Here is the link to the blog post at Zane Benefits.

Here is the link to the press release from U.S. Rep. Mike Thompson’s web site.

Here is the link to the bill’s text at

Affordable Care Act Loser #7 – Health Reimbursement Account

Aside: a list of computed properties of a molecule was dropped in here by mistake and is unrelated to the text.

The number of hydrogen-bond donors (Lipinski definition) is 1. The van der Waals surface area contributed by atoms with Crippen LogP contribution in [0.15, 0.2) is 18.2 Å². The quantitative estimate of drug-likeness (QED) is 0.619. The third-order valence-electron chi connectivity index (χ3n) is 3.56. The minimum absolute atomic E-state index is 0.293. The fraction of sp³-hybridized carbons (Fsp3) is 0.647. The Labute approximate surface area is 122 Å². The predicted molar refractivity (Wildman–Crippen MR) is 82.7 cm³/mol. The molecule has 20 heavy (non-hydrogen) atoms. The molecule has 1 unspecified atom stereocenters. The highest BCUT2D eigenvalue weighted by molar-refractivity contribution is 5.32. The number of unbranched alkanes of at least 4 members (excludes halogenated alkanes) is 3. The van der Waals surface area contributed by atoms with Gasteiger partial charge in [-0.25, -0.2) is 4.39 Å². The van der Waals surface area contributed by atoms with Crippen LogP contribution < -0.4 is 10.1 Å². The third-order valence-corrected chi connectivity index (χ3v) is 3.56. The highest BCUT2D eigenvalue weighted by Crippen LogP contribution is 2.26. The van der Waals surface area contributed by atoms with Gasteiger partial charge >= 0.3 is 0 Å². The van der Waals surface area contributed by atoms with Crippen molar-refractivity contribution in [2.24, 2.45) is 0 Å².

Last week my boss informed me that our Health Reimbursement Account(HRA) would be phased out at the end of 2014 and he said that the most recent interpretation of Affordable Care Act by the Department of Labor had effectively outlawed the HRA. He and our HRA administrator discussed the options and do not have a clue what they were going to replace it with in December 2014.  As of right now we do not have a company supported health care plan for 2015. Our present plan is a stand-alone health reimbursement arrangement in which I am reimbursed for paying my health insurance premium. It is a very simple, portable health care plan that worked really well before the Affordable Care Act. Since the company is small enough to be exempt from most of the Affordable Care Act I was hopeful that I could continue the HRA in the future. It is truly ironic that the people who voted for the Affordable Care Act seem to be the last people to figure out that they have condemned some of us to health care hell. Abandon hope all ye who enter here.